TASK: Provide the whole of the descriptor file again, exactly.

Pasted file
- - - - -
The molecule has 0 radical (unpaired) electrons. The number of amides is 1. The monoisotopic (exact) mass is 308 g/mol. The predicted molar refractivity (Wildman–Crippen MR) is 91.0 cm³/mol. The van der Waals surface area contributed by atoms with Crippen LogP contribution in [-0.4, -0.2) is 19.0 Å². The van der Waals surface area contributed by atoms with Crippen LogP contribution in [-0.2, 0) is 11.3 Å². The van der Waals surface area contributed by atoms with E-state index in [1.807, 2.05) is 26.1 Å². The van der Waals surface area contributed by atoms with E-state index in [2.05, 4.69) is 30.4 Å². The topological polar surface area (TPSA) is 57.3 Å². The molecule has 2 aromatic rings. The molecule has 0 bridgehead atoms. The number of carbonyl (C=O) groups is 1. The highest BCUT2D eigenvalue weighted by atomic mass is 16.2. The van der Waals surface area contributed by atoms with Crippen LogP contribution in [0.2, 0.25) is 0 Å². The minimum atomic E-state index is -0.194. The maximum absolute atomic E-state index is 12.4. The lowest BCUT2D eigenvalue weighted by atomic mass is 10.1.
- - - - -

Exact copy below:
The molecule has 0 radical (unpaired) electrons. The number of amides is 1. The monoisotopic (exact) mass is 308 g/mol. The predicted molar refractivity (Wildman–Crippen MR) is 91.0 cm³/mol. The van der Waals surface area contributed by atoms with Crippen LogP contribution in [-0.4, -0.2) is 19.0 Å². The van der Waals surface area contributed by atoms with Crippen LogP contribution in [-0.2, 0) is 11.3 Å². The van der Waals surface area contributed by atoms with E-state index in [1.807, 2.05) is 26.1 Å². The van der Waals surface area contributed by atoms with E-state index in [2.05, 4.69) is 30.4 Å². The topological polar surface area (TPSA) is 57.3 Å². The molecule has 2 aromatic rings. The molecule has 0 bridgehead atoms. The number of carbonyl (C=O) groups is 1. The highest BCUT2D eigenvalue weighted by atomic mass is 16.2. The van der Waals surface area contributed by atoms with Crippen LogP contribution in [0.2, 0.25) is 0 Å². The minimum atomic E-state index is -0.194. The maximum absolute atomic E-state index is 12.4. The lowest BCUT2D eigenvalue weighted by atomic mass is 10.1.